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Re: [TowerTalk] Quick Disconnect Suggestion

To: "'Jerry'" <>, "Tower Talk" <>
Subject: Re: [TowerTalk] Quick Disconnect Suggestion
From: "Dick Green WC1M" <>
Date: Wed, 10 Jun 2009 23:55:28 -0400
List-post: <">>
Good question. It's not easy to answer if you have a lot of cables, like I
do. I think my current count is in the neighborhood of 30 cables. Here are
some pictures of how I do it:

You can view the large version of the pictures by clicking on the View Album
button, then play the slide show in full screen mode.

My SPG consists of two bonded metal cabinets on the side of the house, and
it's not practical to disconnect the cables there -- the boxes are filled to
the brim with cables and several different kinds of suppressors. There's no
place to put connectors and it would be difficult to wade through all the
wires to get to them. Also, it takes time to unscrew the cabinet doors, and
that's not good if lightning is approaching. Finally, there wouldn't be much
physical separation between the cable ends unless I draped them outside the
boxes in the rain. So, the quick-disconnect panel is inside the house.

The cables originally entered the house through the sill to the ceiling
above the basement, then through a hole in the floor to the shack. I just
pulled the cables down to the utility closet I built for the amps and
automatic antenna switching equipment (all that is driven by a homebrew
Windows app.)

Then I built the patch panel you see in the photos. It's modular and can be
expanded if needed. The holes in the panels are pre-punched by the
manufacturer, though I had to drill out the PL-259 holes (they were D-shaped
for a different 5/8" connector) and make my own rectangular holes for the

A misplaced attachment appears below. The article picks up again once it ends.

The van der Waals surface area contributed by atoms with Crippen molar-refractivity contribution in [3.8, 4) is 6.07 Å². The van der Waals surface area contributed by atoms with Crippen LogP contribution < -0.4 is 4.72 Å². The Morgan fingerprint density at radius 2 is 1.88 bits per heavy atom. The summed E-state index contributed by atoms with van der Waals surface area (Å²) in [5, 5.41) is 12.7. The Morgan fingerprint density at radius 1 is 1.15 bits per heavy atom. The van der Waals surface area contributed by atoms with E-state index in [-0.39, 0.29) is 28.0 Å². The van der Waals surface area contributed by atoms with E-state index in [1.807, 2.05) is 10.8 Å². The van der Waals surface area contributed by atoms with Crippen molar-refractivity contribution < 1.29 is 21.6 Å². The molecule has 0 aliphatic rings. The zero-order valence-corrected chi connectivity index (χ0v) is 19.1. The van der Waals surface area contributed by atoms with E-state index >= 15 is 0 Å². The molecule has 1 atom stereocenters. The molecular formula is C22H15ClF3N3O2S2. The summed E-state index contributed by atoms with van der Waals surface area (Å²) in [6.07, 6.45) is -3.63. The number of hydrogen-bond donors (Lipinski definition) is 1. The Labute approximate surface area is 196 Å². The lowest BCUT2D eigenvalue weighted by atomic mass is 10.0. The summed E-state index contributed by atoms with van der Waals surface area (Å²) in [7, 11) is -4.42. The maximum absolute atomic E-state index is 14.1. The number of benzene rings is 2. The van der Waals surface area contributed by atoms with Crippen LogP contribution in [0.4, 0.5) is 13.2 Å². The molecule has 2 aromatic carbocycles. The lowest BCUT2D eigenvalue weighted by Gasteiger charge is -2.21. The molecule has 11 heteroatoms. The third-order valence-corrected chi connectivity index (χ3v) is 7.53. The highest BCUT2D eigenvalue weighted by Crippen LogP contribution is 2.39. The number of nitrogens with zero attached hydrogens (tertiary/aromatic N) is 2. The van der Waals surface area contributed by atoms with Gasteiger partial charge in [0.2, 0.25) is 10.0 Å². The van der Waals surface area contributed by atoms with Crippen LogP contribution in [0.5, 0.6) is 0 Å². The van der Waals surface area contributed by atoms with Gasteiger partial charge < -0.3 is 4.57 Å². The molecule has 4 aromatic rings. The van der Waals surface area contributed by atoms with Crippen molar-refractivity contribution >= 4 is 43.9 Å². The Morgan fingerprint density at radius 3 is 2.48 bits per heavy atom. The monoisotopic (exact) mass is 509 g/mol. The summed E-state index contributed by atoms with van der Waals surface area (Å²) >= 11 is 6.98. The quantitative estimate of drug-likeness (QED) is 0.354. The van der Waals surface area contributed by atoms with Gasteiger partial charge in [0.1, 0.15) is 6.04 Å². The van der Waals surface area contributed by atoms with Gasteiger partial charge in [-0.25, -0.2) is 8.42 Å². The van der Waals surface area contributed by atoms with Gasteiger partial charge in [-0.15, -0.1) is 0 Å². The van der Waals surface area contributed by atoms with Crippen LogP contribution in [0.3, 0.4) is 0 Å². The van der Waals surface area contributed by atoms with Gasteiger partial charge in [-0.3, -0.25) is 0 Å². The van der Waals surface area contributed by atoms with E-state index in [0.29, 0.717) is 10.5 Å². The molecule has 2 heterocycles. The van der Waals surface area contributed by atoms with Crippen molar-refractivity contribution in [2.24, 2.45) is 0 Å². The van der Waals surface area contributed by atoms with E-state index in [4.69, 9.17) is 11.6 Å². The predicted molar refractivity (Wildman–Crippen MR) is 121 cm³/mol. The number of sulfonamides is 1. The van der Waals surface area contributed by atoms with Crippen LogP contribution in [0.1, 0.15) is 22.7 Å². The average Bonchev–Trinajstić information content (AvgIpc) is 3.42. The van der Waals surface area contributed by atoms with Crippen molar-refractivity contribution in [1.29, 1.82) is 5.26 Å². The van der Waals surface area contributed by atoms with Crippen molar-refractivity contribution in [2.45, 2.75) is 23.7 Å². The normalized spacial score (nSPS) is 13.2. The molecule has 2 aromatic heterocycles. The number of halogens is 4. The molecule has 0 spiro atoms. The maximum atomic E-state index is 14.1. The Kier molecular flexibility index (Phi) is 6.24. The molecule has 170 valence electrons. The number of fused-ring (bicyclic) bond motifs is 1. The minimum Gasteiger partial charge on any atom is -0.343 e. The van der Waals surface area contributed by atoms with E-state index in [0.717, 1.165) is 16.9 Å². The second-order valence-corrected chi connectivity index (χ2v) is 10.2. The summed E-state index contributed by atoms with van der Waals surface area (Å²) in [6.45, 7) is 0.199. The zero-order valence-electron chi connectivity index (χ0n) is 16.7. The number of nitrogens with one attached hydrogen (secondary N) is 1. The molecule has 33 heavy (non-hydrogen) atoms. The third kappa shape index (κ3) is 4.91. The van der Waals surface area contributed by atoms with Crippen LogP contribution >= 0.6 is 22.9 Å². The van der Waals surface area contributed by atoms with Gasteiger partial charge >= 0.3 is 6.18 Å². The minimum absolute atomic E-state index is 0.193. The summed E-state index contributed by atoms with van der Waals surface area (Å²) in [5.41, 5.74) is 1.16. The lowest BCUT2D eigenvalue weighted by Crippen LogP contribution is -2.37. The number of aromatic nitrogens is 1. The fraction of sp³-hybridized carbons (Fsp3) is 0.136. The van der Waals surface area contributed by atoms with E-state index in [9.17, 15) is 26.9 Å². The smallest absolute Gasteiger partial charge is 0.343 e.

Cinch-Jones plugs.

- All of the cables from the outside come down from the ceiling and into the
patch panel, which sticks out from the wall a few inches. All of the cables
coming down through the floor from the shack attach to the outside front of
the panel. They can be quickly disconnected and pulled several feet away
from the panel.

- The row at the top has six coax cables, with enough room for 12. The panel
uses long female barrel connectors, and each incoming and outgoing cable
pair has male PL-259 connectors (one attaches inside the panel from the
back, and the other attaches to the front of the panel.)

- The next row down has F-F DB-9 connectors for two SO2R switches and a
stack match (with room for up to 16 cables). I've since replaced this with a
panel identical to the top one with 8-pin mic connectors, same as on most
ham transceivers. The DB-9 connectors wouldn't stay connected under the
weight of the cables, and I had problems using screw posts. It was difficult
to get the parts aligned correctly and the screw posts often had to be
turned with a small screw driver, even though they're supposed to be
turnable by hand. It was too time consuming, so I changed to the mic
connectors. So far, the mic connectors are working well. The cables coming
in from outside are soldered to the pins on the back of male socket
connector. It was important to use strain relief on each cable to make sure
there would be no strain on the solder joints when the patch panel is swung
away from the panel for maintenance (all the panels are hinged.) I also used
heat shrink tubing to protect the solder joints. It wasn't easy to solder
all eight wires to the female connectors, but I managed. The connector
provides strain relief.

- The next row down has room for 16 F-F DB-25 connectors. My three 16-wire
SteppIR control cables connect here, and an 8-wire cable for a